Consider the case of Kurt Warner. Something I wrote about earlier in the week seemed weird even to me when comparing Kurt Warner to Troy Aikman. How dare somebody do that? Aikman, in many of our minds, is incomparable. He has 3 rings in 4 years. That puts him in a class that has almost no equal. In fact, in the Super Bowl era, only Tom Brady can say the same. Joe Montana and Terry Bradshaw cannot even say that. But, what separates Kurt Warner and Troy Aikman in terms of career World Titles? This amazing kick and This amazing catch . If those two historic moments don't occur the way they did, Kurt Warner is in the 3 Lombardi club - And Tom Brady is not.

And the crazy thing about it all? When the kick that Adam Vinatieri made in Super Bowl 36 went through the uprights, neither Tom Brady nor Kurt Warner were standing on the field of play! Both of their careers would always be impacted by that 1 single play. They would be introduced differently at luncheons. They would be more interesting to corporations who were looking for a pitchman. In some ways, almost everything would change - and yet, they did not participate in the play that would either make or break them.

This isn't golf or tennis - where you take all of your own putts. This is a sport that is based on every last member of your roster doing their job. And yet, we reward the victorious QB and sneer at the defeated QB forever. Is it really Drew Bledsoe's fault that his special teams couldn't tackle Desmond Howard? Well, there is a decent chance Bledsoe will not be remembered more than Jim Zorn in 20 years because he lost 1 game in which a kick returner was the Most Valuable Player. Should Eli Manning really be placed above Donovan McNabb in the historical pyramid of greatness? David Tyree makes it so.

I love this sport above all others. I love every portion of football, and I really don't like dealing with another looming off-season where I must settle for other sports that are fine, but not my beloved NFL.

But, I have a hard time understanding this game properly. Why do we ignore circumstances and luck? Why do we not factor in Archie Manning's lot in life when we consider his work? Why is Dan Fouts not considered as good a QB as Doug Williams? How does that make any sense? What separates Ben Roethlisberger from Phil Rivers? Why do we ignore stats when looking at Bart Starr or Aikman? Because. All that matters is victory.

We still don't know how to properly assign credit for those victories, but we do know that a 67% completion percentage only goes so far if you never perform at your best in one of the 43 Super Bowls in our memory banks.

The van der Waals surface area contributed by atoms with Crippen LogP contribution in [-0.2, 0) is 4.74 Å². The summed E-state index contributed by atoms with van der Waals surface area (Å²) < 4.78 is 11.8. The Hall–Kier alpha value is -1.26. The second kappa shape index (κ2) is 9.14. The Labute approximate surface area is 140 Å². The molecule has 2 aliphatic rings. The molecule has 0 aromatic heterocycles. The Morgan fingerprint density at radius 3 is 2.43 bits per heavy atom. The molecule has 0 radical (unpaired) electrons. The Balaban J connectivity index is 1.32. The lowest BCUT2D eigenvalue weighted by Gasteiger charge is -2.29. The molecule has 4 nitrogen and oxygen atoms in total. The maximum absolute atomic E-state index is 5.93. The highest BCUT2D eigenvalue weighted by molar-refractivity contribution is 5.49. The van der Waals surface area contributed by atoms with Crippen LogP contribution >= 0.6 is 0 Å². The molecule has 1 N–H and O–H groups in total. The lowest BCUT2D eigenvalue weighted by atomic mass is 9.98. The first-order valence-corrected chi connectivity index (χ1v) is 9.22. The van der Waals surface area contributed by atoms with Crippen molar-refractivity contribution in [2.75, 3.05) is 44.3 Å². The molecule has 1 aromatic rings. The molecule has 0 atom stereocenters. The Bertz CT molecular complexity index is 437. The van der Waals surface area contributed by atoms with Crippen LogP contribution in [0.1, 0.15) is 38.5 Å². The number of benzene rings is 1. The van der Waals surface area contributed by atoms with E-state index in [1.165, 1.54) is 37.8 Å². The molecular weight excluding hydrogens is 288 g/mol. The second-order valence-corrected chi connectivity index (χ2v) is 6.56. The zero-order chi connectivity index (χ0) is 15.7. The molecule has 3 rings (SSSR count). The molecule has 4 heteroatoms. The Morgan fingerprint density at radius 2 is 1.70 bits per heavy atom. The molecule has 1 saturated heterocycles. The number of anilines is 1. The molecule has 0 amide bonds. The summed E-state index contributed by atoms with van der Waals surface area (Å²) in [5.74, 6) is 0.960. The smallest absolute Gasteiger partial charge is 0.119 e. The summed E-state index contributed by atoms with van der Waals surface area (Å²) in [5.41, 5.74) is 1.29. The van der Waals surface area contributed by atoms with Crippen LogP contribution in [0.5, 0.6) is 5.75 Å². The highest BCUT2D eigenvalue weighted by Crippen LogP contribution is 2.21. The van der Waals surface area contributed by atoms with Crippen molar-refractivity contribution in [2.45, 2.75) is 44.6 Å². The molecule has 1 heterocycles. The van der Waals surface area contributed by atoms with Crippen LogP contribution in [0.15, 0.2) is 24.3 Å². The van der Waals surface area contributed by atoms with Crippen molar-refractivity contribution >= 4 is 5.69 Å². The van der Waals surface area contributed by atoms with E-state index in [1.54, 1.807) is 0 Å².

And that is why we cannot wait for Sunday. Some body's legacy will change forever.

2 comments:

Jeff said...

Excellent points, Bob. Similar to what I mentioned on your blog earlier this week. Maybe it's just because Warner is such a likable guy that we don't want his whole career to be deemed a failure because he didn't win multiple Super Bowls.

But, as you are well aware, for some reason we have to define everything in terms of the "best, greatest, worst, etc.." How many times have you heard random sports pundits ranking their list of great quarterbacks lately? The only thing that we can use to compare QB's are numbers. They don't play directly against each other and, like you said, they are largely dependent on other factors to get that ring.

zgeist said...

My suspicion is that American fans don't like the idea that chance or circumstance could play such a decisive role in a contest much less a career. It goes against the grain of the American myth that we define ourselves and are the masters of our own fate.

I also think the Super Bowl age began a level of hype to our sports that it hadn't previously seen. The NFL wanted to play up the idea of the NFL champion being a super team to fight off the challenge from the AFL. That's not to say that the Packers weren't a strong and dominating team in the 60's but it's not like they were wiping the floor with everyone in the NFL every week either. But, when they won the Super Bowl, the NFL wanted to sell the narrative that this was the "Super" team of the "Super" league and over time the narrative stuck.